Market Lab Report - Volatility Model Update

Published : November 14 2015 at 8:32 ET

MDM is designed to catch longer term moves rather than every short-term move. On the other hand, the Volatility Model is designed to catch shorter term moves. It has caught enough moves in extensive back tests and in real-time to put reward way ahead of risk, thus profits have outperformed all other strategies even in a sideways sloppy market as we have seen for much of this year. The success of the results put the model in beta phase on the website. Of course, always remember that past success is no guarantee of future success.

The volatility model went to a buy signal on Nov 12 because the risk level was about -2.5% and the potential upside was much larger. Nov 12 marked the seventh day of its pullback, so there was a fair chance the market would find its low and bounce as it has done many times in similar situations this year. Plus the S&P 500 was looking to get support around its 200dma. But selling persisted on Nov 12 as the S&P 500 stayed under its 200dma, so the model went back to cash as its fail-safe was hit for a -2.6% loss using a 1x ETF such as XIV.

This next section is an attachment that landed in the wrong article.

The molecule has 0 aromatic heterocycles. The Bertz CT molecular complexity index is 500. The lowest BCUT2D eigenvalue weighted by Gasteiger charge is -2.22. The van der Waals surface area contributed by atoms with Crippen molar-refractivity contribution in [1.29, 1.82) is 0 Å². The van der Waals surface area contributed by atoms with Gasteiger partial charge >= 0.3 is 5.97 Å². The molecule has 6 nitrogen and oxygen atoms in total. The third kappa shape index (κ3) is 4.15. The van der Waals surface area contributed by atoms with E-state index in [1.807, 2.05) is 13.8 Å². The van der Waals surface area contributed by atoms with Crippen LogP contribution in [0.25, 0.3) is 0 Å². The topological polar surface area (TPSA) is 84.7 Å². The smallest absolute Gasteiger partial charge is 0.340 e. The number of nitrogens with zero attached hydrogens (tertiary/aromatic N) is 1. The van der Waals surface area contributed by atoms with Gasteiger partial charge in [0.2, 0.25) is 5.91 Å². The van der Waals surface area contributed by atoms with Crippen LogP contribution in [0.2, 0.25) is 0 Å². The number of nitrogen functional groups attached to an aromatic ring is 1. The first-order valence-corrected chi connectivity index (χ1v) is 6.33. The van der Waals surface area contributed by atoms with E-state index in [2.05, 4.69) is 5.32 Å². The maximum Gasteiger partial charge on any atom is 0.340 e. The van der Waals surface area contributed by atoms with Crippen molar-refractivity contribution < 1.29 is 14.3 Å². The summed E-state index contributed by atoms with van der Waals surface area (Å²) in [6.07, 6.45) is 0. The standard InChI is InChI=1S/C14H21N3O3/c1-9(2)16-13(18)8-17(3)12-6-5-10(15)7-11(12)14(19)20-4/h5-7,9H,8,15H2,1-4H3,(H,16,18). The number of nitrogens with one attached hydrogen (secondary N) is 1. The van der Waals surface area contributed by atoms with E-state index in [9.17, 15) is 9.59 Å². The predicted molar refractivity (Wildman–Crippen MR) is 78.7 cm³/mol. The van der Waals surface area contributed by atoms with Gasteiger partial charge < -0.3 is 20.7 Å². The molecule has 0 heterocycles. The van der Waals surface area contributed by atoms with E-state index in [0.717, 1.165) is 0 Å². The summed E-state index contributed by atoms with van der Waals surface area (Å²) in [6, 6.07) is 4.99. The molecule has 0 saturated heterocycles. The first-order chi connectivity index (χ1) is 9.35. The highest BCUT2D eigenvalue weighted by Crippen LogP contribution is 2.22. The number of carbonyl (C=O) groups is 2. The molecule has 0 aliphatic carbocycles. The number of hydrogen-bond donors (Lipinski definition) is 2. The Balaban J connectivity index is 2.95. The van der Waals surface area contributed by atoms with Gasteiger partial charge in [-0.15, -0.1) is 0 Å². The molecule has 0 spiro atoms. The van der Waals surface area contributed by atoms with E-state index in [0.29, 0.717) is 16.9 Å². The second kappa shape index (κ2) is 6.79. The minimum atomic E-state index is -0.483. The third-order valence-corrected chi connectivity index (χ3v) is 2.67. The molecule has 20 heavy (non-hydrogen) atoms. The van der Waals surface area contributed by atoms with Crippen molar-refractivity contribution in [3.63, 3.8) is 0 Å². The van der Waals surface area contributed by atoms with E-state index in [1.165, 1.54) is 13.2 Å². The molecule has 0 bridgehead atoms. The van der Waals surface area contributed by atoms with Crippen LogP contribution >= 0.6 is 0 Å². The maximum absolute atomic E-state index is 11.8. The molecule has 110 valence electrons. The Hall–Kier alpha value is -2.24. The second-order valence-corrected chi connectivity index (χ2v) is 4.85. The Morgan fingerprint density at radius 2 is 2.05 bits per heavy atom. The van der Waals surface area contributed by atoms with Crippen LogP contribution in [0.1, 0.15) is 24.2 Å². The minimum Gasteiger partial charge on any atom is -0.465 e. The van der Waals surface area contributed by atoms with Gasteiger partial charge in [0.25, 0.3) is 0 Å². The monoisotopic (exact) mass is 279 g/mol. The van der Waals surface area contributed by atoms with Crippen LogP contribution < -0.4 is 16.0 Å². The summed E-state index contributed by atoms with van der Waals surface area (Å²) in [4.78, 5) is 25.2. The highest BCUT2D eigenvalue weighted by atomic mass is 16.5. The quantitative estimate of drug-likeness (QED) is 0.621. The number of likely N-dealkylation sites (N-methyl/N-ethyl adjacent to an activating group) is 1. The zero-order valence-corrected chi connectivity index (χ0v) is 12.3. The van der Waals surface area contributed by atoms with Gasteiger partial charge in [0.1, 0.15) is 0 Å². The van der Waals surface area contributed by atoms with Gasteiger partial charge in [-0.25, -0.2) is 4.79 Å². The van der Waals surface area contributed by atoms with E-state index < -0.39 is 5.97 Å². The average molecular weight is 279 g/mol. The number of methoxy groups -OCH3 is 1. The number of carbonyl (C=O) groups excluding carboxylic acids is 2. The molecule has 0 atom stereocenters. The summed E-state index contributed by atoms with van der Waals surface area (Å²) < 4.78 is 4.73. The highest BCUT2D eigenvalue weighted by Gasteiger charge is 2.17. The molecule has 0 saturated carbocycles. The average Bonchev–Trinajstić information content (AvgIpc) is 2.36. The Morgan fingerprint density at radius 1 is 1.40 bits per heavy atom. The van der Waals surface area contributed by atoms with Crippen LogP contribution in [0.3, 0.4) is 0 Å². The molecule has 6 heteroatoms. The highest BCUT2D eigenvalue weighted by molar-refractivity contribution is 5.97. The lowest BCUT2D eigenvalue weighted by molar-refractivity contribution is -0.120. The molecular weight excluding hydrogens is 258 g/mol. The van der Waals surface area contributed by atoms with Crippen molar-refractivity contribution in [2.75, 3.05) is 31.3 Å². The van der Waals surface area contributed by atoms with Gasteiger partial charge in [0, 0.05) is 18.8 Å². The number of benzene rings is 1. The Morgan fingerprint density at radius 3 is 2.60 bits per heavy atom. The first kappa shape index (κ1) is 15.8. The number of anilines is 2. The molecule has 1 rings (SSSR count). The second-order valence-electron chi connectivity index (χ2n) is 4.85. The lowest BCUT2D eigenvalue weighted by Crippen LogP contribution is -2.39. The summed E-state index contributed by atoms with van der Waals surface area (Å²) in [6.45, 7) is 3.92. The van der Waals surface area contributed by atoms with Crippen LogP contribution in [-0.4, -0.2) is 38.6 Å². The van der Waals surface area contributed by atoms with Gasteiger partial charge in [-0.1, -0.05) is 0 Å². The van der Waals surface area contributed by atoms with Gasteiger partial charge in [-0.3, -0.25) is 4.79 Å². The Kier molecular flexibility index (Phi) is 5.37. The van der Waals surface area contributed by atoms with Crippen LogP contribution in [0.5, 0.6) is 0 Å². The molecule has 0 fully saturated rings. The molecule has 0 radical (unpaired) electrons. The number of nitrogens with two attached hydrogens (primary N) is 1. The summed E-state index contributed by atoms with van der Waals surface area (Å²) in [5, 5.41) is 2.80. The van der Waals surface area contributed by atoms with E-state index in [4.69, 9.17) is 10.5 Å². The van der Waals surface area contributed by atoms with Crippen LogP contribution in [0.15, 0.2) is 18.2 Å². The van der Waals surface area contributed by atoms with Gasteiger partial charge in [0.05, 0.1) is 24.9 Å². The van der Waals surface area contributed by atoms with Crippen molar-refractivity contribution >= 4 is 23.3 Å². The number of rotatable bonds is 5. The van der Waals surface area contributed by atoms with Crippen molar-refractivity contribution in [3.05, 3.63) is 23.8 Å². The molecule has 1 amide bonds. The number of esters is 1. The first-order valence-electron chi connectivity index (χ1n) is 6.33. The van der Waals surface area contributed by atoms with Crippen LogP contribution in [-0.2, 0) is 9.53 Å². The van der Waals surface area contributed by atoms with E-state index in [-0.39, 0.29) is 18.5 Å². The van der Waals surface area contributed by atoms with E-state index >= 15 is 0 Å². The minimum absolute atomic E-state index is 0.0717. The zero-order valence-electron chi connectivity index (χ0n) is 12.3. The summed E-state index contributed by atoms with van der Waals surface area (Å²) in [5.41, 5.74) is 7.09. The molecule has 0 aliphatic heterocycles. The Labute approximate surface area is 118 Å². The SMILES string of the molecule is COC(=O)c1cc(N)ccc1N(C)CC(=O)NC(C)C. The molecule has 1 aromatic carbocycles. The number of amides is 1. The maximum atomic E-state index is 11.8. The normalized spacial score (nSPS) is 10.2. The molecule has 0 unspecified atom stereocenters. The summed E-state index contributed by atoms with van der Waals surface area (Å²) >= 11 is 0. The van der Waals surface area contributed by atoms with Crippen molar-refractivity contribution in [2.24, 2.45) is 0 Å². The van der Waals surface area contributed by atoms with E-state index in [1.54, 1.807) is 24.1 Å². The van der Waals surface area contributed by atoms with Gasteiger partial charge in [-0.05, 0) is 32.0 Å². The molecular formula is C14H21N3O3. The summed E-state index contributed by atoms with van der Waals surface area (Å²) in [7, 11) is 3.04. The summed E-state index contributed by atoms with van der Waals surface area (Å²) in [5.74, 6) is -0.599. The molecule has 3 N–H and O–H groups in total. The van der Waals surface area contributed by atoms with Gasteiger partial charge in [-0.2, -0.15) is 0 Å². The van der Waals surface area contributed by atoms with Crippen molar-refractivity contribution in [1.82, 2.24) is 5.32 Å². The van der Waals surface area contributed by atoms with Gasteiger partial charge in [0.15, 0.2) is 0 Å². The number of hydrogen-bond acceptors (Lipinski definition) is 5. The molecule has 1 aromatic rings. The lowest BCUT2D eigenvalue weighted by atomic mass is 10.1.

But then, shortly before the Nov 12 close, the volatility model issued a rare sell signal, but since it is in beta, I decided not to issue another signal when the model had gone to cash just a couple hours prior. The sell signal was a rare, higher risk signal as such a sell signal comes along only 1-3 times a year based on back tests, but carries potentially very high reward. But since this signal was out of the model's norm, and given that the model had just gone to cash, I decided to keep the model in cash.

That said, I'm figuring out how best to provide risk/reward for members that will be conducive to most trading psychologies. But that is a difficult task, so I'm thinking of just issuing ALL signals and let members deal with the sometimes large number of whipsaws as the results in backtests and in real-time overall seem to speak for themselves even with all the whipsaws designed to protect the downside. That said, the issue I sometimes have is taking my own signals, always to my detriment, especially if I've been whipsawed.

But mistakes are learning opportunities for refinement so I think that will be the best course of action. And as signals are issued, members can see for themselves how all signals should be taken as it is nearly impossible to predict which signals are whipsaws at small losses while other signals have resulted in substantially larger gains.

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